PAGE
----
If the relators have been injured by delay in making On the other hand, it is claimed that the relators are payment, they can look only to the general assembly for within the terms and meaning of the statute which pro- redress. vides “That all creditors shall be entitled to receive in- Peremptory writ awarded. terest on all money after the same shall become due, (This case will appear in 36 0. S.] either on bond, bill, promissory note, or other instrument of writing, or contract for money or property.” That A SOLICITOR STRUCK OFF THE ROLLS. the words of this statute are broad enough to embrace the claim of relators is not disputed ; but it is contended

"In the Queen's Bench Division, on Saturday that the state is not embraced within the general words

the 21st inst., an application was made, at the of a statute, and can be held to be within the purview of

instance of the Incorporated Law Society, to statute only when so declared expressly or by necessary

strike William Henry James Pook, solicitor, of implication.

Greenwich, off the rolls for misconduct. He had The doctrine seems to be, that a sovereign state, which

received for his client a considerable sum of can make and uninake laws, in prescribing general laws intends thereby to regulate the conduct of subjects only,

money-about £400—for payment to his credand not its own conduct.

itors, and though he had, with his client's sub

sequent assent, applied part of the money to the It is a familiar doctrine, that a state is not affected by the statute of limitation, however general its terms may

payment of a debt due to himself, and had also be. Green Township v. Campbell, 16 Ohio St. 11; Josse applied a small portion to the payment of other lyn v. Stone, 28 Miss. 753. Upon the same principle, it creditors, he had applied the larger portion to

his own use. But he had, since these proceedhas been held, that a statute providing that “costs shall follow the event of every action or petition," does not ap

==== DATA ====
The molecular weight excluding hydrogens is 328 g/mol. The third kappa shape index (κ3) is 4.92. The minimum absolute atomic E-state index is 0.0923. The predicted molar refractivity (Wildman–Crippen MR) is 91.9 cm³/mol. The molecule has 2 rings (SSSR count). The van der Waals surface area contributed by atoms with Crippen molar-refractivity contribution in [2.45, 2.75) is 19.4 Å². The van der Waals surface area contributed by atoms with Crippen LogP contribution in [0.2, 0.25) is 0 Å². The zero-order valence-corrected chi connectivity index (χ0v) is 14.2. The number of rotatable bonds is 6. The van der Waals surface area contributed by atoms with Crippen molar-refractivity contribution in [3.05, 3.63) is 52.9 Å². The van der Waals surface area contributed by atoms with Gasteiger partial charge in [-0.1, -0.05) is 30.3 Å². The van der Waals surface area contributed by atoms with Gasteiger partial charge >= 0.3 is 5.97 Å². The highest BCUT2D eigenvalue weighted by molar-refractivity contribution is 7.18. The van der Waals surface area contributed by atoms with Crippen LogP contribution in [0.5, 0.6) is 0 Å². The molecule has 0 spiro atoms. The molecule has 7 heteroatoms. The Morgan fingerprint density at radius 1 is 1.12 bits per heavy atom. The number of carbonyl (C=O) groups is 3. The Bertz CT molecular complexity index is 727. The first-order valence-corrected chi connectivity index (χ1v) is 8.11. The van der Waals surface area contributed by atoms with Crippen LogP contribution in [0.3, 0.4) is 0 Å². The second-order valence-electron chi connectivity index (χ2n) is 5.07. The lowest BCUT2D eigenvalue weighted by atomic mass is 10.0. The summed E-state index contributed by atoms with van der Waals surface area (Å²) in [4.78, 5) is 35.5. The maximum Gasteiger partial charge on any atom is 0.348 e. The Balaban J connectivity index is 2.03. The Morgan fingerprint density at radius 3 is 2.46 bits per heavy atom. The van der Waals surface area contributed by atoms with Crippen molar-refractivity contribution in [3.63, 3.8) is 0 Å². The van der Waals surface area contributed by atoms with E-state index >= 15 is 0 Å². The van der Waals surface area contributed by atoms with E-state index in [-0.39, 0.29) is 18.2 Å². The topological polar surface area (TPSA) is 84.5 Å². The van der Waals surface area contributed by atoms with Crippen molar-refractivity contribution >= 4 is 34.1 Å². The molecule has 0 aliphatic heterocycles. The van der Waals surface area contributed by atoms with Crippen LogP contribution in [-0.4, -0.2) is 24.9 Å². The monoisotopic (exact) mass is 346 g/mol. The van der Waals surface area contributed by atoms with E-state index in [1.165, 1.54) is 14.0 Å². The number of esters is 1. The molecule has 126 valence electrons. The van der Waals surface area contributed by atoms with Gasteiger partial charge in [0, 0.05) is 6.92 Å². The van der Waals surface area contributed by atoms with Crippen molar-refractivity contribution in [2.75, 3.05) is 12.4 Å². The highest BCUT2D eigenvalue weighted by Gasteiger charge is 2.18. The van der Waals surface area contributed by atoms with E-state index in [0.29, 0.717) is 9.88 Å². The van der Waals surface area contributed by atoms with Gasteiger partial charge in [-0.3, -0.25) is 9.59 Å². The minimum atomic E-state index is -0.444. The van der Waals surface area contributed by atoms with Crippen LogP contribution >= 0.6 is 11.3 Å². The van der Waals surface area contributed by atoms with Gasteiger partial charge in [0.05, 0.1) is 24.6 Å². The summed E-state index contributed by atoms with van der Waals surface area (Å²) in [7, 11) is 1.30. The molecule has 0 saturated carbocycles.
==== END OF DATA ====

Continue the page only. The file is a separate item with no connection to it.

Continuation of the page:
ings, made full restitution. Lord Coleridge said ply to a party prevailing against the state even in a civil

that he and his brother Bowen, having taken cause. State v. Kinne, 41 N. H. 238. Indeed, the doc

time to consider the case, had come to the contrine of the common law expressed in the maxim, “The

clusion that there was nothing to mitigate the king is not bound by any statute, if he be not expressly

sentence they felt compelled to pronounce. It named to be so bound” (Broom Leg. Max. 51), applies to was obvious that the restitution so recently made states in this country as well. Moreover, upon the same was made under pressure and from fear, and principle rests the well-settled doctrine that a state is not

could not be taken into account. He was a perliable to be sued at the instance of a citizen. Not be- son clothed with a character of exceptional recause a citizen may not have a just claim against the state sponsibility, and invested by the court itself or may not suffer injury at the hands of the state; but with powers which might be abused. He was because it must be assumed that the state will ever be the officer of the court, and was accredited to the ready and willing to act justly toward its citizens in the world by the court itself, and in that character absence of statutes or the intervention of courts. Coster

he was intrusted with the confidence of clients v. Mayor, 43 N. Y. 399.

in matters often of the most delicate and im

was per se culpable negligence contributing to bewhere a person engaged as an agent in the sale of

portant nature. Honor and honesty, therefore, While the cause of action in such a case is technically were of the very essence of the character of a the loss of service, the jury are not contined to the actua! solicitor; and if a person showed by his conduct damages; and evidenco is admissible to show the de.

pecuniary loss, but may award exemplary or punitory that he was unfit to exercise those exceptional fendant's pecuniary condition. powers with which he was entrusted, the court

It is no objection to the inaintenance of an action for had no alternative but to take those powers

seducing the plaintiff's daughter that defendant pro

cured the sexual intercourse by force. Lavery v. Crooks. from him. Sorry as they were, therefore, to have Supreme Court of Wisconsin. to take such a course, they had no alternative but to order that Mr. Pook's name be struck off Partnership.-Bank Deposit in the Name of One partthe rolls.- Law Journal, London, May 28, 1881.ner:-? 'se of Firm Name by Surriving Partner.- Partner

ship of Agents.-Where one of two partners carrying Infant— Injury to while on the Track— Qruestion of on business in his own pame deposits moneys of the

firm in his own name in bank, such funds belonging to Contributory Negligence.-- Where a child two roars

the tirm, the other partner will have the right to change old strays away from his home, without the

the account during the life of the partner in whose name knowledge or consent of his parents, and goes the deposit was marle, and place it to the credit of the upon a railroad track, which is about one hun